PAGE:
Court Hearing in Maryland State Police Racial Slur Case
October 3, 2012
Meredith Curtis, ACLU of Maryland 410-889-8555, firstname.lastname@example.org
Gerald Stansbury, Maryland State Conference of NAACP Branches, 443-235-8126, email@example.com
WHAT: Court hearing in Dashiell v. Maryland State Police; the ACLU of Maryland is asking the Court of Special Appeals to overturn a lower court ruling permitting the department to shield all records of complaint investigations from public scrutiny. The challenge comes in the case of a Somerset County woman, Teleta S. Dashiell, who is seeking information related to MSP's handling of her complaint about a voicemail message she received from a state trooper in which he twice uses a racial slur. The ACLU appeal argues that MSP's blanket refusal to disclose any information about its investigation of Dashiell's complaint, or about any corrective actions taken in response, is illegal and undermines trust with communities troopers are sworn to serve.
WHO: Sonia Kumar, Attorney, ACLU of Maryland; Deborah Jeon, Legal Director, ACLU of Maryland; Gerald Stansbury, President, Maryland State Conference of NAACP Branches; many additional members of NAACP Branches in Maryland.
WHEN: Thursday, October 4, 2012 at 9:30 am.
WHERE: Court of Special Appeals, Courtroom 2, 361 Rowe Boulevard Annapolis, MD 21401.
BACKGROUND: On November 5, 2009, Maryland State Police Sergeant John Maiello left an offensive voicemail message containing a racial slur on the cell phone of Teleta Dashiell, a resident of Somerset County. Although the MSP closed their investigation into the incident during the second week of February 2010, they have refused to release any details of the content or results of the investigation or whether Sergeant Maiello, who remains a state trooper, was reprimanded or disciplined in any way.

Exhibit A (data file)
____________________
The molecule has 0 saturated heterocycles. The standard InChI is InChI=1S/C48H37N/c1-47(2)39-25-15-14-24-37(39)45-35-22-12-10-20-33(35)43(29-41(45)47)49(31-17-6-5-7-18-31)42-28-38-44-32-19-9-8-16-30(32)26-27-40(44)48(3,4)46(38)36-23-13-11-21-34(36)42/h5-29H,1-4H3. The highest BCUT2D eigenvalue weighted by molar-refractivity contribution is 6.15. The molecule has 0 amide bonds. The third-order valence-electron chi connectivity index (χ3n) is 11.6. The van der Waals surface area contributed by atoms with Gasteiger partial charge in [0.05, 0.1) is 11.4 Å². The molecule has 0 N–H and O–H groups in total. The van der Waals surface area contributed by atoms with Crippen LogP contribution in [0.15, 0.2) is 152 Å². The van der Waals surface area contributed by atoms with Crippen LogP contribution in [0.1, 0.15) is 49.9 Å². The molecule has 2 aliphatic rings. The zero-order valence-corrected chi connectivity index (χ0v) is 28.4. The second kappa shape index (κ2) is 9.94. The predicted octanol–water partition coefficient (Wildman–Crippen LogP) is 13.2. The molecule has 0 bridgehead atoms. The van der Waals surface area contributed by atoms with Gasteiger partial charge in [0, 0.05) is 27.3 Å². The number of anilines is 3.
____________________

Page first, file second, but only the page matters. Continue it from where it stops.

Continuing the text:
A 2010 en banc decision by the Maryland Court of Special Appeals in a public information case concerning racial profiling complaints brought against the MSP by the ACLU and NAACP held that MSP should produce such investigatory records.
The appeals court said: "Racial profiling complaints against Maryland State Troopers do not involve private matters concerning intimate details of the trooper's private life. Instead, such complaints involve events occurring while the trooper is on duty and engaged in public service. As such, the files at issue concern public actions by agents of the State concerning affairs of government, which are exactly the types of material the Act was designed to allow the public to see."